By Annie Snider
Posted September 1, 2017
In flood-prone coastal Louisiana, towns have started to ask a question Texans may face soon: When should we all just leave?
HOUMA, La. — If Houston gets serious about preventing massive damage the next time it floods, it may need to learn a lesson from its neighbors in this oil and gas town, just 15 miles up the road from Louisiana’s historic bayou communities.
This town’s residents—roughnecks, shrimpers, shipbuilders and small-business owners—aren’t typically the joining type. And yet dozens have recently begun showing up for an unusual discussion group underwritten by the state and federal government, and dedicated to a question very difficult to grapple with: What happens when the next hurricane hits, sending bayous rising and inundating the most flood-prone homes, and people start moving here?
Permanently relocating people is the third rail of disaster planning, the aspect no one—especially politicians—wants to talk about. Local zoning and development decisions have encouraged millions of people to move into floodplains, and federal insurance policies and disaster aid have bailed them out time and again. But as these storms become increasingly costly, and climate change promises to make them more so, it becomes harder to avoid the bigger topic: There are places where people simply shouldn’t live anymore.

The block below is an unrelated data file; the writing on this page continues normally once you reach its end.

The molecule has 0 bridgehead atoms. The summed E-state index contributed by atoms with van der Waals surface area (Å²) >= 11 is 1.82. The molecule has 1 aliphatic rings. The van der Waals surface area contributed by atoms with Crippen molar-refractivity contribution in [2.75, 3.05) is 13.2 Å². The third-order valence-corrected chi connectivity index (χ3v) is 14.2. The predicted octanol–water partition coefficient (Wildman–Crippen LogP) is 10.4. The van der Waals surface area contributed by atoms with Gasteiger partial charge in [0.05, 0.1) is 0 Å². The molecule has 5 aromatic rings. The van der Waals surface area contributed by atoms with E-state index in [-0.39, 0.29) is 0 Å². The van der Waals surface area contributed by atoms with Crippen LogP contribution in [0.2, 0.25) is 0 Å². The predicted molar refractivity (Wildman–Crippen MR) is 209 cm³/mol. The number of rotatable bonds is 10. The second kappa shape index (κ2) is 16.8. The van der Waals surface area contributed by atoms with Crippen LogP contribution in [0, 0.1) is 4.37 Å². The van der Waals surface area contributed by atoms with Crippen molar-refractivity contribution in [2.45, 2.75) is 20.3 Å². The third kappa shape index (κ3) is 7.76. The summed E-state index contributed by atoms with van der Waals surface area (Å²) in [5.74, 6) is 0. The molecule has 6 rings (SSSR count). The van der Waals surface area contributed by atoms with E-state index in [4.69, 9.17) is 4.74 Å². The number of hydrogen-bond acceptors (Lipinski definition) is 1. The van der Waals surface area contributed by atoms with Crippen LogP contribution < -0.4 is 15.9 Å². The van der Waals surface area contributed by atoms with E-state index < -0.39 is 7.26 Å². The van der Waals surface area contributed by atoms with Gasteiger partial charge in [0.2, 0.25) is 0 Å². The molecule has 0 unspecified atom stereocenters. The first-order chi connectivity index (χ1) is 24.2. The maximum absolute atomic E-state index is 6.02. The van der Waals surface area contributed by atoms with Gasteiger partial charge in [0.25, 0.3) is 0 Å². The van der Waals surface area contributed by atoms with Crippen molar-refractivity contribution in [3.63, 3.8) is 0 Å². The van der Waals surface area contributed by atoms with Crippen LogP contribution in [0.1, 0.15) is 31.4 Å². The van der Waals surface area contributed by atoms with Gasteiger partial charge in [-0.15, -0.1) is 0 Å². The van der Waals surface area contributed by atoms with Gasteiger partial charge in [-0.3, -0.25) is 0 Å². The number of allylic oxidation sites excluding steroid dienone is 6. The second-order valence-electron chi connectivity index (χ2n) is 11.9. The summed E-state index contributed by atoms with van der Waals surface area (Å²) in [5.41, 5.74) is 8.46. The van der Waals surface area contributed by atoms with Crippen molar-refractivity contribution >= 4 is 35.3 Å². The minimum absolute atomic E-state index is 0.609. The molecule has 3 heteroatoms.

Relocation is politically toxic; handled centrally, it is disruptive and interventionist, the kind of move that foments revolutions. But as the state of Louisiana mounts a massive battle against the rising tide, planning and funding ambitious efforts to restore buffering wetlands and build levees and floodgates, it is also beginning to acknowledge to residents that even their best efforts will not be enough—and is asking them to think about what comes next….